|Find all my BWL titles here on my author page|
All these thoughts were brought to mind again because of writing my latest book; Crying is for Babies, as the story begins in 1931 when one of my sisters had just begun at school at the age of three. They started early in those days and finished usually at fourteen, when they went straight out into the workforce. There were no kindergartens or creches. If a mum had to work then a neighbour or relative would look after her baby.
My older sisters all worked in the clothing industry as I did eventually, where there would be dozens of machinists slogging away over their sewing machines. How times have changed in that department, you’d be hard-pressed to find a factory in Australia and I guess England, that produces clothing, as every item we buy nowadays is made in China, Bangladesh, or similar.
Our coal was delivered by a coal-man who hoisted a huge bag of coal onto his broad back and then opened the coal-hole in our front step, and shot the contents of the bag down into our cellar. I loved the smell of that little room. The coal had to be then brought up in the coal-scuttle to keep the fire going in the living room. Our mother would bank it up every night before going to bed with coal dust so that it was still smouldering next morning and we had at least one warm room. We could bake potatoes in the ashes, or chestnuts (Mm, I haven’t tasted a roasted chestnut in years) or sit there holding our bread to toast it by the fire.
The younger generation with their spotless homes and gadgets that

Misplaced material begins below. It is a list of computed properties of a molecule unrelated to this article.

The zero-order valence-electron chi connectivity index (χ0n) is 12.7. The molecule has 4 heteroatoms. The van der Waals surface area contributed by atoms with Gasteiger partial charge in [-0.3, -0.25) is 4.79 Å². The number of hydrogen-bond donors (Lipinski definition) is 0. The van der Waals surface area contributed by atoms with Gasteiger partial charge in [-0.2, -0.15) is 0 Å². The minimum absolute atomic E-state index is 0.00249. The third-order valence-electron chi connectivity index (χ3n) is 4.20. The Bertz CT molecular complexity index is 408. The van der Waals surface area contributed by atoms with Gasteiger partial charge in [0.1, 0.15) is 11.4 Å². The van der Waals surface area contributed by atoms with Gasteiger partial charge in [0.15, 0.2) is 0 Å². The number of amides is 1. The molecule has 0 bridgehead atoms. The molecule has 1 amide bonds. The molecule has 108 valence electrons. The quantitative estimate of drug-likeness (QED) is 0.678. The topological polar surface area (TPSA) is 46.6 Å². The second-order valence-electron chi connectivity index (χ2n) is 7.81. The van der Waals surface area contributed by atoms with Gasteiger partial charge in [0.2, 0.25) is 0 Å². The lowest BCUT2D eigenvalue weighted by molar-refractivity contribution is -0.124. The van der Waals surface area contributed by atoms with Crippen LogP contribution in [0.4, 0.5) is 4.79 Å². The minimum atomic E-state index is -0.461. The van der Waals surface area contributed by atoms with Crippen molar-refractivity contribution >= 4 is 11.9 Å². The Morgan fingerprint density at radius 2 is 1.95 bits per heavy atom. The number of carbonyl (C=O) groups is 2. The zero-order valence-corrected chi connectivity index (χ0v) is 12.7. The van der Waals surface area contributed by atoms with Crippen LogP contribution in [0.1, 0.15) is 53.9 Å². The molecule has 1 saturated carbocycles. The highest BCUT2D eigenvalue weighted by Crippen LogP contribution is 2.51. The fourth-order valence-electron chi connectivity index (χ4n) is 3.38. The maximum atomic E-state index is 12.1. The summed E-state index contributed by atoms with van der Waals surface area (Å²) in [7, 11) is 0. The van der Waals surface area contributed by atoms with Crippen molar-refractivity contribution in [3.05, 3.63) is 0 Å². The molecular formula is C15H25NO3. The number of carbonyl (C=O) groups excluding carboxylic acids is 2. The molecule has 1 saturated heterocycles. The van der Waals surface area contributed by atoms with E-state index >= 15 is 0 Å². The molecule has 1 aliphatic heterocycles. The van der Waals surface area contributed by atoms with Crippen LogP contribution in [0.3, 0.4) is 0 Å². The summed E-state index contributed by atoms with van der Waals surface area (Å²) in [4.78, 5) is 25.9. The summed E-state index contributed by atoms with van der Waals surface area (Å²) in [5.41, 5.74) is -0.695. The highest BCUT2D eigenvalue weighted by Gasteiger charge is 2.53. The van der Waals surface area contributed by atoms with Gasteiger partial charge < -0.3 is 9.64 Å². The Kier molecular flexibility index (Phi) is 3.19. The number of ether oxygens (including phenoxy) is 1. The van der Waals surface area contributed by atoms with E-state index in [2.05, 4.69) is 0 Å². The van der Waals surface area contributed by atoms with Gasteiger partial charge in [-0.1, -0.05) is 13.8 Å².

I guess as a writer I shouldn’t condemn computerised gadgets, as I could not live without my PC, but think of how the writers of years ago sat with inkpot and quill and yet managed to pen masterpieces. Even I began by scribbling my stories using a pencil on paper. When graduating to a typewriter, we had no spell-check or in-built thesaurus, which meant we had to ensure our spelling was correct the first time round, especially if we were typing carbon copies, or spend precious time going back over our work to correct any mistakes. There is no doubt the computer makes us lazy, as I tend to rely on it at times to correct me as it saves me time. One thing I have no arguments with is Google—the best thing since sliced-bread was invented. I do not have to leave the PC, get in the car, drive to the library (even though I love the place) and spend hours swatting over research manuals. I do not even have to leave the page I am working on and can have any answer I am searching for within minutes.
One thing my mother would have loved would have been a vacuumcleaner. Imagine having to take the rugs outside to bash the dust out of them. Later she had one of those carpet sweepers that you push along, but even they did not collect all the dust left behind by many feet. Floors were scrubbed by hand—no electric mops or carpet shampooers back then. The chimney had to be swept by a professional chimney-sweep, unless you had a brother like one of ours who decided one day that he could do a better job. Imagine my mother having to clean up an inch of soot that covered everything in the whole room, including furniture, with no vac!
We certainly have it easy these days, and I love my washing machine, microwave oven, and computer, but not in that order, but there are times when I hanker for the simpler life I knew as a child growing up in the forties and fifties.
|Visit my Web Page for excerpts, reviews and info on all my books|